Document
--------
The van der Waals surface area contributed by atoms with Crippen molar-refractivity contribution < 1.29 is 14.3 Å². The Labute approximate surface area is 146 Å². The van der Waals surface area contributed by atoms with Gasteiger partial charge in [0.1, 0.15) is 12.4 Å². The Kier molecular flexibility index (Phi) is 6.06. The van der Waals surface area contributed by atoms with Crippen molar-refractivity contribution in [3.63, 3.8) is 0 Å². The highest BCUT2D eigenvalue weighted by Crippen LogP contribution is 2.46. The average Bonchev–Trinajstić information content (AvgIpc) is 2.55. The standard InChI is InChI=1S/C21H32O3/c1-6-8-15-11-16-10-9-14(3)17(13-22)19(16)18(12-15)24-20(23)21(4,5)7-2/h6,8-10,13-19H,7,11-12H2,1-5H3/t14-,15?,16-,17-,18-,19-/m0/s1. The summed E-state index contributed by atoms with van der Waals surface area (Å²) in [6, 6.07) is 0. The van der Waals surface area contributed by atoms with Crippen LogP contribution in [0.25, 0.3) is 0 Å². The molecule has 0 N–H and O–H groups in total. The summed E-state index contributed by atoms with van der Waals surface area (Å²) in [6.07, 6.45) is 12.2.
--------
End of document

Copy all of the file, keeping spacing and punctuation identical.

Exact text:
The van der Waals surface area contributed by atoms with Crippen molar-refractivity contribution < 1.29 is 14.3 Å². The Labute approximate surface area is 146 Å². The van der Waals surface area contributed by atoms with Gasteiger partial charge in [0.1, 0.15) is 12.4 Å². The Kier molecular flexibility index (Phi) is 6.06. The van der Waals surface area contributed by atoms with Crippen molar-refractivity contribution in [3.63, 3.8) is 0 Å². The highest BCUT2D eigenvalue weighted by Crippen LogP contribution is 2.46. The average Bonchev–Trinajstić information content (AvgIpc) is 2.55. The standard InChI is InChI=1S/C21H32O3/c1-6-8-15-11-16-10-9-14(3)17(13-22)19(16)18(12-15)24-20(23)21(4,5)7-2/h6,8-10,13-19H,7,11-12H2,1-5H3/t14-,15?,16-,17-,18-,19-/m0/s1. The summed E-state index contributed by atoms with van der Waals surface area (Å²) in [6, 6.07) is 0. The van der Waals surface area contributed by atoms with Crippen LogP contribution in [0.25, 0.3) is 0 Å². The molecule has 0 N–H and O–H groups in total. The summed E-state index contributed by atoms with van der Waals surface area (Å²) in [6.07, 6.45) is 12.2.